In this broadband sector news roundup: US cable cements its broadband stronghold; Italians at loggerheads; CityFibre shifts up a gear; UK's FTTH market linked to more funding; Canada's Xplornet snapped up for $2 billion.
Cable operators ended 2019 with 67% of all fixed broadband connections across the US, according to a study by the Leichtman Research Group of the largest network operators across the country that represent 96% of the market. Between them, those large providers ended last year with 101.2 million broadband customers, of which the cable operators accounted for 68 million. That's cable's largest share of the US broadband market in almost 20 years. For the breakdown, and to see how many broadband subs the main telcos lost, see the table below. (See US cable ended 2019 with 67% of broadband share .)
(Source: Leichtman Research Group)
Italian incumbent operator TIM (Telecom Italia) has been handed a €116 million (US$131 million) fine by Italy's antitrust authority (the AGCM) for alleged anti-competitive behavior in rural areas. But the operator is appealing the fine, saying it had cleared up the cause of its actions with the country's regulator, AGCOM. As our colleagues at Telecoms.com point out, what's most intriguing here is that the case pitches "the regulator in direct opposition to the antitrust authority." It's possible that everyone could be a loser by the end of this squabble.
In the UK, altnet CityFibre continues to accelerate its planned £4 billion ($5.2 billion) fiber rollout by kickstarting the process to award construction contracts sooner than originally planned. While some regard CityFibre as an upstart that won't be around too long, there's no doubt its bullish approach to providing an alternative access infrastructure platform to the one offered by BT's Openreach has stimulated the UK fixed broadband market, and not before time.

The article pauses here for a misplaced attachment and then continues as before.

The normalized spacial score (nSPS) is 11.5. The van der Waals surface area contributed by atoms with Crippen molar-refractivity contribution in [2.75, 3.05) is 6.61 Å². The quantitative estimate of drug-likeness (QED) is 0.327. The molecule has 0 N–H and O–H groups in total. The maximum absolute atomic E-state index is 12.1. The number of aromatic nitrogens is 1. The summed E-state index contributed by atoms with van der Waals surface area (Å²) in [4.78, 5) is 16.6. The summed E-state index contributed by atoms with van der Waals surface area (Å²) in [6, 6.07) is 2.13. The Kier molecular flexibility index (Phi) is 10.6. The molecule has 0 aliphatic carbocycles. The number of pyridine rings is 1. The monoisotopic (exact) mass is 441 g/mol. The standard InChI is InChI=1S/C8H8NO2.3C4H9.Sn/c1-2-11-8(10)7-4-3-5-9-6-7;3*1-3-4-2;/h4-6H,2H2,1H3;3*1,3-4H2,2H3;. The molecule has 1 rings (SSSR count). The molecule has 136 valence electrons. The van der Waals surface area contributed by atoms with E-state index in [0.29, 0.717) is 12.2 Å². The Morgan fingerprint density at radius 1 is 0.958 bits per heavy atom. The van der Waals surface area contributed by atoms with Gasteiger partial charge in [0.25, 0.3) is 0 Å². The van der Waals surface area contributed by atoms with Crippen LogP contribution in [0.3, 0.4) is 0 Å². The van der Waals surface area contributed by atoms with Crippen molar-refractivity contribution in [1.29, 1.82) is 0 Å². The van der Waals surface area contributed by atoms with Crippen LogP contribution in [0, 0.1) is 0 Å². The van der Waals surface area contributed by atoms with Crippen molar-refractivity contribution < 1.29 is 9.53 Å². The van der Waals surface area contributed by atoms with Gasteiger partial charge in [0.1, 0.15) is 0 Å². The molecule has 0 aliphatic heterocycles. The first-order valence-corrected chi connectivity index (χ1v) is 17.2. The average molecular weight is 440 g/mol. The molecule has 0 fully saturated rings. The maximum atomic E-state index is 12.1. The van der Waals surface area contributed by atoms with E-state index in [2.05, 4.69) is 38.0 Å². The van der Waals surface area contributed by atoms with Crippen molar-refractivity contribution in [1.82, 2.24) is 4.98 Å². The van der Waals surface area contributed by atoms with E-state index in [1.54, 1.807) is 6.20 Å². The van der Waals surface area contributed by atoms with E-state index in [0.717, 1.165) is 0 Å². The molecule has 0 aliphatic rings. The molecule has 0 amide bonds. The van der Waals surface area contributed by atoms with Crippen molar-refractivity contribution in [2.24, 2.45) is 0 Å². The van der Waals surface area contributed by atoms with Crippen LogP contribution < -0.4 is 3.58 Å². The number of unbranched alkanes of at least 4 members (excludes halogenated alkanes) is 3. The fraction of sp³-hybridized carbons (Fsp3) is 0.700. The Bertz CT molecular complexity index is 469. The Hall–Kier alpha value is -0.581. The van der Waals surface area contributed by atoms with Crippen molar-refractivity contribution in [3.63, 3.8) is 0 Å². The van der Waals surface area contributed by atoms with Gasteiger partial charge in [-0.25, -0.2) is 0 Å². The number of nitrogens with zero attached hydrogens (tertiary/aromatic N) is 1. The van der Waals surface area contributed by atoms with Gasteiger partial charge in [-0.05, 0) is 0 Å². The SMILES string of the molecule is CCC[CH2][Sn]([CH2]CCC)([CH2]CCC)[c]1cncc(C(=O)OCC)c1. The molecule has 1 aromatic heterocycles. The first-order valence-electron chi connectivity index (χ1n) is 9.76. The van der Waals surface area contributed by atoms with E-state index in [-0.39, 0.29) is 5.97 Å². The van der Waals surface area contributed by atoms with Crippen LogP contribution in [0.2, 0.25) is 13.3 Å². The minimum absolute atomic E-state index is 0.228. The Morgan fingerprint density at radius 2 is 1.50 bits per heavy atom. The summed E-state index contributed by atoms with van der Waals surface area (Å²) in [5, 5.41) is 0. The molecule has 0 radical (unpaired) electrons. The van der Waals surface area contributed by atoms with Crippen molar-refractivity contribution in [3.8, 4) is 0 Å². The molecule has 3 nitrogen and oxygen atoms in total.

Speaking of which… today's announcement that the UK's mobile operators were to collaborate on shared infrastructure to deliver mobile broadband to remote areas of Great Britain included the following line: "The government has also pledged £5 billion to subsidise the roll out of gigabit capable broadband in the harder-to-reach areas of the country." This appears to be a reference to the UK government's 2019 pledge to put all Brits within reach of a fiber line within five years. The new UK chancellor, Rishi Sunak, will deliver his first budget this week – watch out for more details then.
Any such details will come under even greater scrutiny than ever because a group of UK MPs have just formed a DCMS (Digital, Culture, Media and Sport) select committee to look at whether the government's ambition to deliver gigabit broadband to every UK home and business by 2025 is realistic (or just alcohol-induced poppycock). The committee is seeking evidence, from anyone who wishes to offer it, until April 2. See this statement for more details.
Could this be a good time for UK altnets to seek new funding? G.network, which is laying fiber in London, sure hopes so, as it's reportedly looking to raise about £200 million ($260 million) to further expand its network. Find out more about G.network in this ISP Review article.
Indiana-based MetroNet is to acquire Jaguar Communications, which runs a fiber network in Southern Minnesota, for an undisclosed sum. MetroNet says more details wil be made available once the deal has been completed, which is expected "in the coming months."
And here's one from a few weeks back but which only just caught our eye… Stonepeak Infrastructure Partners is buying a controlling stake in Canadian rural broadband service provider Xplornet Communications, which serves its customers with fixed wireless and satellite connectivity. Bloomberg reported the deal to be worth about $2 billion. The news came only weeks after Xplornet announced it was acquiring Silo Wireless, a rural provider operating in southwestern Ontario.
— Ray Le Maistre, Editor-in-Chief, Light Reading, special to Broadband World News
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